This past fall other big capitalists became increasingly alarmed by Enron's activities and Enron was forced to include its partnership activities in its balance sheet, wiping out more than $1 billion in equity and contributing to a $618 million third quarter loss. Enron overstated its profits by almost $1 billion over the last five years.
As these disclosures lifted the veil on Enron's finances and activities, other big capitalist investors and lenders lost confidence in the corporation, throwing it into a rapid “death spiral” of investigations, revelations, and collapse.
Arthur Andersen, the firm that did Enron's accounting and signed off on its shady and probably illegal transactions, began destroying Enron-related records in October, shortly after the Securities and Exchange Commission (SEC) announced it was going to investigate Enron. Andersen is now facing huge losses and liabilities.
A Typical Fortune 500 Transnational
Commentators often discuss Enron as if it is some kind of “rogue” company, whose operations were a far cry from the “solid” and “ethical” practices of most capitalist corporations. But while Enron's problems may be worse and its operations more on the edge than some other corporations, its actions cannot be attributed to poor management, a culture of secrecy, or fraud. In reality, Enron's operations are typical of top Fortune 500 transnationals in this era of “faster and faster” global capitalism.
All such corporations are global predators: they engage in a wide range of businesses all over the globe—from production and commerce to all sorts of financial machinations—borrowing, lending, currency trading, investment hedges, and so on. All aim to protect and maximize the profits, power, and strategic position of the top capitalists controlling these firms; all earnings are rooted in the exploitation of wage-labor around the world; all these corporations have ties and influence with high-level politicians and government officials.
Take General Electric, another Fortune 500 company. It started out in electrical equipment but is now one of the Pentagon's 15 largest contractors. It also owns NBC and many other media outlets, is a major player in international money and currency markets, and is one of the biggest consumer lenders in the world.
Enron invested and speculated in hundreds of markets and/or commodities, but it was hardly unique. Such transactions are engaged in, to various degrees, by virtually all major corporations (and countries)—they depend on such transactions. Every day some $1.5 trillion in currency transactions take place, as capital scours the globe for manimum returns. Such transfers are increasingly based on speculation in financial, commodity, and currency markets, which now dwarf trade or productive investment. In 1971, 90 percent of all foreign exchange transactions involved trade and investment, with only 10 percent going toward speculation. Today, the situation is reversed, with speculation now accounting for 85 to 90 percent of all foreign exchange transactions.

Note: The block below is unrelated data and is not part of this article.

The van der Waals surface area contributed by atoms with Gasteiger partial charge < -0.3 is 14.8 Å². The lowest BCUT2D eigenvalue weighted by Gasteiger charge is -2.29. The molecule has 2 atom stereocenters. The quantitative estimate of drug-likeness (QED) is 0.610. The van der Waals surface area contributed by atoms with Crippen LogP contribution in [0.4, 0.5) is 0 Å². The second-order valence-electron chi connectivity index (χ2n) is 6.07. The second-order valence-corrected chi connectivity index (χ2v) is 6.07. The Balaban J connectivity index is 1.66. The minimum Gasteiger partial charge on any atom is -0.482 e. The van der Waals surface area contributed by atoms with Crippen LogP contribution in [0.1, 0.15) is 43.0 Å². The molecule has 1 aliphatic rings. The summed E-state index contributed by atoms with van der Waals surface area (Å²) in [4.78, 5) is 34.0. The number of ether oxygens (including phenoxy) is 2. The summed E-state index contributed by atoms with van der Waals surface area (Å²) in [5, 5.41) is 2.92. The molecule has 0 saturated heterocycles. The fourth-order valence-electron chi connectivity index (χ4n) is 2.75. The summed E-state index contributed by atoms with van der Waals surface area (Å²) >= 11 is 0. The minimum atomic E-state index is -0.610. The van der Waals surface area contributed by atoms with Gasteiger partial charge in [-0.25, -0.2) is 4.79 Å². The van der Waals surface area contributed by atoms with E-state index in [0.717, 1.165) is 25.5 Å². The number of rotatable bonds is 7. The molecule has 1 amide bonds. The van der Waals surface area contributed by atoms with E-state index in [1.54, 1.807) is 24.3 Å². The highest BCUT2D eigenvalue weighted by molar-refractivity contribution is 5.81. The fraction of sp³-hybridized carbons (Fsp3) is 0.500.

Some argue that Enron's mistake was that it got away from its core energy business and invested in too many different ventures. Enron did indeed, but it's hardly alone—witness the current investment glut in telecommunications. The reason? As new technologies develop and markets rapidly open or shift, if a corporation is not aggressively investing, it's missing opportunities to profit, being left behind, and ultimately crushed by competitors.
But what about Enron's outright deception, lying, and fraud? This too is standard operating procedure—in one form or another—for all multinationals.
All big corporations engage in many maneuvers to cut costs, increase profits, prettify their balance sheets and pump up their stock prices. This isn't just window dressing: rising stock prices are a crucial means not simply to make insider profits, but of attracting investors and capital, including to leverage a firm's global economic position and power.
The New York Times (January 14) and Wall Street Journal (January 15) report that many firms use “creative accounting” to inflate stock prices, and capitalist giants, such as Lucent, Sunbeam, Waste Management, Xerox, Rite Aid, and Cendent, have all recently been embroiled in accounting scandals.
Today there is some $800 billion on deposit in offshore, unregulated banks in the Cayman Islands used by Enron and many other corporations. This is twice the amount of money on deposit at all the banks in New York City and equal to 20 percent of all U.S. bank deposits (Public Citizen). The U.S. government, the Bush administration in particular, has fought tooth and nail against any regulation of these tax havens.
The New York Times (January 17) reports that “Enron is by no means alone in not paying income taxes.” A study of half the Fortune 500 found that 24 paid no income tax in 1998. The Wall Street Journal reports (January 15) that one of Enron's shady tax strategies—which “allowed a company to borrow money from a subsidiary and treat the transaction as debt that generates interest deductions for tax purposes—but as equity for its shareholders”—‘has been widely marketed and used: Goldman Sachs Group Inc. pioneered the product... Other firms quickly followed with similar products.”
However mobile, flexible, and far removed from production proper, the machinations of these giant financial groups and corporations are still grounded in real production and the global exploitation of human labor. Z
Larry Everest is a correspondent for the Revolutionary Worker and producer of the video Iraq: War Against the People. Leonard Innes is part of a Revolutionary Worker newspaper writing group in the San Francisco Bay Area.